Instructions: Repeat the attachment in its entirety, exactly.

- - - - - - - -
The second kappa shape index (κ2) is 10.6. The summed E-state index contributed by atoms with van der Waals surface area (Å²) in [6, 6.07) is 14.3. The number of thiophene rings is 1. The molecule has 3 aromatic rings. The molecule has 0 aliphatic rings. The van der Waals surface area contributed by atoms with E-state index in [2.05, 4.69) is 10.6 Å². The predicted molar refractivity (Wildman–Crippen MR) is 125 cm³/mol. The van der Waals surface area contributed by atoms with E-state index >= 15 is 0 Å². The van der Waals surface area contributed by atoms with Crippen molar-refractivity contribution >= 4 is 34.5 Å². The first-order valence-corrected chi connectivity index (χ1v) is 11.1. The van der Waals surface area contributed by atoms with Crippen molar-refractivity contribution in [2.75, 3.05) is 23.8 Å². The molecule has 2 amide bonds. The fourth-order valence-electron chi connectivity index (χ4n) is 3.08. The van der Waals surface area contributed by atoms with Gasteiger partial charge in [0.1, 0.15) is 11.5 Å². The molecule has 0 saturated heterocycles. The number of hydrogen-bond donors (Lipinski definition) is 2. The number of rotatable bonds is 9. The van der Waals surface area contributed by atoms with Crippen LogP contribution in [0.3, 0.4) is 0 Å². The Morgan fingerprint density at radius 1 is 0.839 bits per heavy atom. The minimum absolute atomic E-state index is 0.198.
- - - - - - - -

The second kappa shape index (κ2) is 10.6. The summed E-state index contributed by atoms with van der Waals surface area (Å²) in [6, 6.07) is 14.3. The number of thiophene rings is 1. The molecule has 3 aromatic rings. The molecule has 0 aliphatic rings. The van der Waals surface area contributed by atoms with E-state index in [2.05, 4.69) is 10.6 Å². The predicted molar refractivity (Wildman–Crippen MR) is 125 cm³/mol. The van der Waals surface area contributed by atoms with E-state index >= 15 is 0 Å². The van der Waals surface area contributed by atoms with Crippen molar-refractivity contribution >= 4 is 34.5 Å². The first-order valence-corrected chi connectivity index (χ1v) is 11.1. The van der Waals surface area contributed by atoms with Crippen molar-refractivity contribution in [2.75, 3.05) is 23.8 Å². The molecule has 2 amide bonds. The fourth-order valence-electron chi connectivity index (χ4n) is 3.08. The van der Waals surface area contributed by atoms with Gasteiger partial charge in [0.1, 0.15) is 11.5 Å². The molecule has 0 saturated heterocycles. The number of hydrogen-bond donors (Lipinski definition) is 2. The number of rotatable bonds is 9. The van der Waals surface area contributed by atoms with Crippen LogP contribution in [0.3, 0.4) is 0 Å². The Morgan fingerprint density at radius 1 is 0.839 bits per heavy atom. The minimum absolute atomic E-state index is 0.198.